Start Train Derailment, Twenty-Six Rail Cars Quit Tracks Near Start, Gas Evacuates Town Monroe Morning World, Monday, December 1, 1969


Start Train Derailment
Twenty-Six Rail Cars Quit Tracks Near Start, Gas Evacuates Town
Monroe Morning World, Monday, December 1, 1969
By Deidre Cruse, World Staff Writer
    Three railroad cars carrying toxic chlorine gas posed a threat to the area Sunday when an Illinois Central train derailed at Start. Late Sunday, crews had uprighted one of the cars but will mobilize the three tanks this morning.
     No leakage of the deadly gas was detected, although there was damage to the outer layer of one of the tanks, officials said. No injuries were reported in connection with the accident.
     About 200 people in a one-mile radius of Start were evacuated as a precautionary measure by the Richland Parish Sheriff’s Department, a department official reported. Start High School will be closed until the evacuation is lifted, its principal said Sunday night.
     The derailment occurred about 12:15 a.m. Sunday when a pulpwood car left the track causing 26 of the train’s 109 cars to crash onto the right-of-way. The cars, part of Extra 9114 West en route to Shreveport derailed near the intersection of LA 133 and LA 33 about half a mile from U.S. 80.
     A official on the scene said it was fortunate the tanks were small ones. “If they had been big they probably would have burst,” he said.
     Cause of the derailment has not been definitely determined, but an IC spokesman said “it probably has something to do with a  wheel bearing.
     “A wheel bearing could have gotten hot and burned off,” he said. “We’ll have to sort out the wreckage and analyze.”
     Crews worked all day Sunday clearing the train wreckage and preparing the track so the chlorine cars could be moved. Seven bulldozer and two cranes were used for the operation.
     Seven employees of Southwest Potash Corp. of Vicksburg, Miss. which owned the chlorine, took safety equipment to the scene. Also assisting were Union Carbide officials.
     After dusk crews began entire new sections of track, so the one 200-ton capacity crane could get close enough to the tanks to lift them onto “trucks” or the wheels the tanks the travel on.
Hospital Train
     When the tanks are mobile again they will be put on a “hospital train,” a slow-moving unit, and taken back to Vicksburg to be placed in new tanks, an official said. Some of the cars will still be at the scene today, the IC spokesman said.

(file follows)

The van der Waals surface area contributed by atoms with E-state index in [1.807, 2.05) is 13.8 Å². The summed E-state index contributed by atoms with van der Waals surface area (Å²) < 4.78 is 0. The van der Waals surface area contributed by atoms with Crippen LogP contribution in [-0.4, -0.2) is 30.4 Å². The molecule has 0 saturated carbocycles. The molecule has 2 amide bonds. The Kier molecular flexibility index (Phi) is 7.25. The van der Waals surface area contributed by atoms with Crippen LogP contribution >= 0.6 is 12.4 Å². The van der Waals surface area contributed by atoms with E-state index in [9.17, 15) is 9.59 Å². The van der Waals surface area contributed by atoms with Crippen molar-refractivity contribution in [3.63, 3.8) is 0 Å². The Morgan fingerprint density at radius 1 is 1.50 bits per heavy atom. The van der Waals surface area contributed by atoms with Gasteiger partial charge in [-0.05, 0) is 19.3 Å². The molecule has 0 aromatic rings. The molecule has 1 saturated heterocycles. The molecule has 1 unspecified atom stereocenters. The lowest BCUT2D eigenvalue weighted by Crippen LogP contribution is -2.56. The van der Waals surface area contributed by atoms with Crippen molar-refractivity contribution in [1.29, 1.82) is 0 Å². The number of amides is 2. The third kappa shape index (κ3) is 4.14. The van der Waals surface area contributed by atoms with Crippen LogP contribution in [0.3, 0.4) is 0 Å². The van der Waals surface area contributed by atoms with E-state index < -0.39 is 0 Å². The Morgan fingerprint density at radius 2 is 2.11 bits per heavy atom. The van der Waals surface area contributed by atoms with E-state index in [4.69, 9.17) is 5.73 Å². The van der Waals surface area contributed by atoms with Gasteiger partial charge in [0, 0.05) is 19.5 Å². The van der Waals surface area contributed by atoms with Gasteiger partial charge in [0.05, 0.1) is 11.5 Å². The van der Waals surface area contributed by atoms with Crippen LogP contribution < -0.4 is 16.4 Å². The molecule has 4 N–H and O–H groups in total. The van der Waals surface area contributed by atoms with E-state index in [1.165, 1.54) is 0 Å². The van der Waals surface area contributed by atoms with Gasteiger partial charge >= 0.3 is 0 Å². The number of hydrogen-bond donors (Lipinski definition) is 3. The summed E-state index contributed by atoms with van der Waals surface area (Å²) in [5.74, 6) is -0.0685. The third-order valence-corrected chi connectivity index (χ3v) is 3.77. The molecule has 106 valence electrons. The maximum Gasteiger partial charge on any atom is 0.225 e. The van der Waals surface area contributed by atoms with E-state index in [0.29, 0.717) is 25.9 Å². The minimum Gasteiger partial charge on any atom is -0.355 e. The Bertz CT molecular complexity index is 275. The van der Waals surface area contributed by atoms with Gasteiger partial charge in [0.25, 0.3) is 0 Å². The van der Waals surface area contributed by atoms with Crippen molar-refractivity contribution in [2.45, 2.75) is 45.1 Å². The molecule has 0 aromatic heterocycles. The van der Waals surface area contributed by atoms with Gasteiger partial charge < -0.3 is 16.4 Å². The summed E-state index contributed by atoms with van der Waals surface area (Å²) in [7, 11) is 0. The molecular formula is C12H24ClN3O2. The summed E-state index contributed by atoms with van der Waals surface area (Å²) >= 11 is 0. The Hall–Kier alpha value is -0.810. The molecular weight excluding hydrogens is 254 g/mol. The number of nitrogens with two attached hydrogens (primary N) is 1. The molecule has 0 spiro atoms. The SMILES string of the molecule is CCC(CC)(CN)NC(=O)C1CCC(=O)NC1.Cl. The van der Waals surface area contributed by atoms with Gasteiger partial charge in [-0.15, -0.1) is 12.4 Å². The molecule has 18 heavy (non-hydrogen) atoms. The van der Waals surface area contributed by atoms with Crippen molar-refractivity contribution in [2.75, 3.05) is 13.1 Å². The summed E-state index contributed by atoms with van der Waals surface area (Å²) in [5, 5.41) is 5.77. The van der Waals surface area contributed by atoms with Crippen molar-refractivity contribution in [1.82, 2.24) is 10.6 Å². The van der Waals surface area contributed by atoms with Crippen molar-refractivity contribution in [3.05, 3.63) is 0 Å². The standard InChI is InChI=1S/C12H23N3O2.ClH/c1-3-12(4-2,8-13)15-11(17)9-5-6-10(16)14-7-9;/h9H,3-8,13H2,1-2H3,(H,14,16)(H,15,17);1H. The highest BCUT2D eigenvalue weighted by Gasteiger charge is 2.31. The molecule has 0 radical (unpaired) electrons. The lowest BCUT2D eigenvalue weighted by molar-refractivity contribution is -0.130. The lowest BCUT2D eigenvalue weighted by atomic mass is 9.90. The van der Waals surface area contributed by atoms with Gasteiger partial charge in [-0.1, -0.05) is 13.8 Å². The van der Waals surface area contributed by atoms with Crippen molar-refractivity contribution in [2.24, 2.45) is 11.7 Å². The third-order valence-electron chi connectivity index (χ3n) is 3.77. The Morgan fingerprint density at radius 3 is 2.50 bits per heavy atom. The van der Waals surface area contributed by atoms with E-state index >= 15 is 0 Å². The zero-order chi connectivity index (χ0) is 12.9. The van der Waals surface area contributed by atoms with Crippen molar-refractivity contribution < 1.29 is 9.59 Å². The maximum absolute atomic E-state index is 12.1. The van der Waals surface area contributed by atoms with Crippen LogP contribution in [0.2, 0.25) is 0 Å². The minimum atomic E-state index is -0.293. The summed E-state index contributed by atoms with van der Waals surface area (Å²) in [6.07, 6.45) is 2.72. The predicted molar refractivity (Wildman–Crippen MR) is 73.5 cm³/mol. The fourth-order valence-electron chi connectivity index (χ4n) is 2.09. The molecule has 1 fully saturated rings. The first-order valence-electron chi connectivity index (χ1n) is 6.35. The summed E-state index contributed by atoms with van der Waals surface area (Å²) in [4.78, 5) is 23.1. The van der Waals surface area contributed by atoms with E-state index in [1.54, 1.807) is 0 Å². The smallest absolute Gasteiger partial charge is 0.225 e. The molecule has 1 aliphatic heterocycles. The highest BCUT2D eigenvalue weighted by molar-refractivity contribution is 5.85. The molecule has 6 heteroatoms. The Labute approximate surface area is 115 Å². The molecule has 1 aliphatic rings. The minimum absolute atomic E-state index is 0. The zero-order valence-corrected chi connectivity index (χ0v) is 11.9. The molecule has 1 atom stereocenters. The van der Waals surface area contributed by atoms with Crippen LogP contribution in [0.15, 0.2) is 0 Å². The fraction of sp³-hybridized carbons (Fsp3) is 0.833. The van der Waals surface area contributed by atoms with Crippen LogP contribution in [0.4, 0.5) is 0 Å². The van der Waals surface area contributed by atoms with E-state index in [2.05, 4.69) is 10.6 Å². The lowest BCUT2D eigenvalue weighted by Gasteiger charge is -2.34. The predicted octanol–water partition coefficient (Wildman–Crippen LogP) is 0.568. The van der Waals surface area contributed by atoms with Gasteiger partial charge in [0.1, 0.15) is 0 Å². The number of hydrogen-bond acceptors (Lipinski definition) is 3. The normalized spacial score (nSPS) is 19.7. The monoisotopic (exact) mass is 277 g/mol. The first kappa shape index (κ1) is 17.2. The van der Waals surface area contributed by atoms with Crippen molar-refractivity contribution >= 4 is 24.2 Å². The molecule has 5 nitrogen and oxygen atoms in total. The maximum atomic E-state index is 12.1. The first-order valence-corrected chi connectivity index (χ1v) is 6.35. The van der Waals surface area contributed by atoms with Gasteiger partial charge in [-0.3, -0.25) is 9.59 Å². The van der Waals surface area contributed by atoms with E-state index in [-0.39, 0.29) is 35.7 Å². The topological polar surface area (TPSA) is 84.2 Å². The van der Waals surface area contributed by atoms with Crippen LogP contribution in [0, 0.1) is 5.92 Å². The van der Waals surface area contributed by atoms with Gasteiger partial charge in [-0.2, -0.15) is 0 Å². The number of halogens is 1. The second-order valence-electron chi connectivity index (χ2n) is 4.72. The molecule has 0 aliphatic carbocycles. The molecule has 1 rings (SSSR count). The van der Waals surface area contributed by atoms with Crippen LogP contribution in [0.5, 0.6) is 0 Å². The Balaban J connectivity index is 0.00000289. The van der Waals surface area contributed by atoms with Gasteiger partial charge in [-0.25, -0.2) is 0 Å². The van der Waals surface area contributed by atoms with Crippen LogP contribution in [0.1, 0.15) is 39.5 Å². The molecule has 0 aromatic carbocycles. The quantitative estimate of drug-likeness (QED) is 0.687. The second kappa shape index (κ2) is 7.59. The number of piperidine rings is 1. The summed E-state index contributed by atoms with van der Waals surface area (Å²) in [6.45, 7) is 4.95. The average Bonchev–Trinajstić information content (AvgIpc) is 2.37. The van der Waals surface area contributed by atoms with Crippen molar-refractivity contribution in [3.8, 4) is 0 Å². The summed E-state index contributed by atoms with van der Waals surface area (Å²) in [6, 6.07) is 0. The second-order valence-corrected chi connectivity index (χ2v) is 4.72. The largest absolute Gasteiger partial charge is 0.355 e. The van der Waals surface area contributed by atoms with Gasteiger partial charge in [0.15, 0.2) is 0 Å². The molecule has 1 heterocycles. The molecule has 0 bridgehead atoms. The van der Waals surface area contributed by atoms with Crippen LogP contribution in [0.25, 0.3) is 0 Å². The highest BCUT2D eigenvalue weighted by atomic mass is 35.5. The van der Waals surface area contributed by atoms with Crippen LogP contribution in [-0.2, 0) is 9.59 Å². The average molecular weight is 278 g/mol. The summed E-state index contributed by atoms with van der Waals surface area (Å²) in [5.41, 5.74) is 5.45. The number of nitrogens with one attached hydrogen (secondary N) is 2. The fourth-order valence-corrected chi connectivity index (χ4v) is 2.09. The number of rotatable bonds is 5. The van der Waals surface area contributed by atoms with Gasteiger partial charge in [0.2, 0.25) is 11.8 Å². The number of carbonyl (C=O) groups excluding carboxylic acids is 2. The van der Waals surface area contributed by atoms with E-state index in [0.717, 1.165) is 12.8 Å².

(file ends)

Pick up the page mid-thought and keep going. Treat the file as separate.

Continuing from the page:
Total damage caused by the wreck has not been completely calculated either, the IC spokesman said. IC listed preliminary estimates as more than $11,000 damage to equipment and several thousand dollars damage.
     Twenty of the 26 cars wrecked were carrying loads, including several military vehicles. The spokesman said damage to the loads will have to be established by insurance appraisers.
Phones Out
     Also as a result of the derailment, telephone lines to Delhi were down. Telephone crews had begun running an underground line around the wreck site.
     The train wreck was the second this year involving chlorine gas. Earlier this year, Logansport had to be evacuated because of a similar situation.
     The parish sheriff’s department stood by all day at the scene, after they notified residents of the danger. Most people evacuated before dawn and went to stay with relatives and friends while the chlorine was moved.
     Fifth District Hwy. Commissioner James W. Moore said Sunday that I-20 is open to traffic, but U.S. 80 between Milhaven Road and Rayville is closed until the gas is moved. The connection of LA 133 between I-20 and Start is also closed, he said.
     “Everything going east from here will have to go on I-20 until the emergency is over,” Moore said. It was estimated the emergency would end before noon today.
     However, the threat of danger was minimized. A Southwest Potash Corp. employee said the tank carrying the gas had an eight-inch jacket of insulation, the lining of the tank itself and the containers carrying the chlorine.
A good Lick
     “It would have taken a pretty good lick (to rupture the tank),” the employee said.
     The IC spokesman said the gas liquified, under pressure and was nonflammable
     Even if there had been a puncture, the spokesman said, the danger to the area might not have been great. “Chlorine gas has a tendency to auto-refrigerate – it cools itself off. Even if the tank had a hole in it, it would have filled up with solidified gas,” he said.
     Chlorine is used as a water purifier and in many products is “fatal depending on the concentration,” he said.
     The IC representative also speculated on other possible causes for the wreck: “The coupling could have broken or a rail could have been broken.
     “We’ll have to sift through all the debris to find out,” he said.
     U.S. 80 and I-20 were closed down immediately after the accident, but I-20 was reopened by 8:30.
     IC closed down most of its regular runs, which run over the track to go between Meridian, Miss. The only detours made were for mail runs from Rayville to Collinston to Monroe. Mail runs were shifted to the Missouri Pacific track and were reported to be running near schedule.



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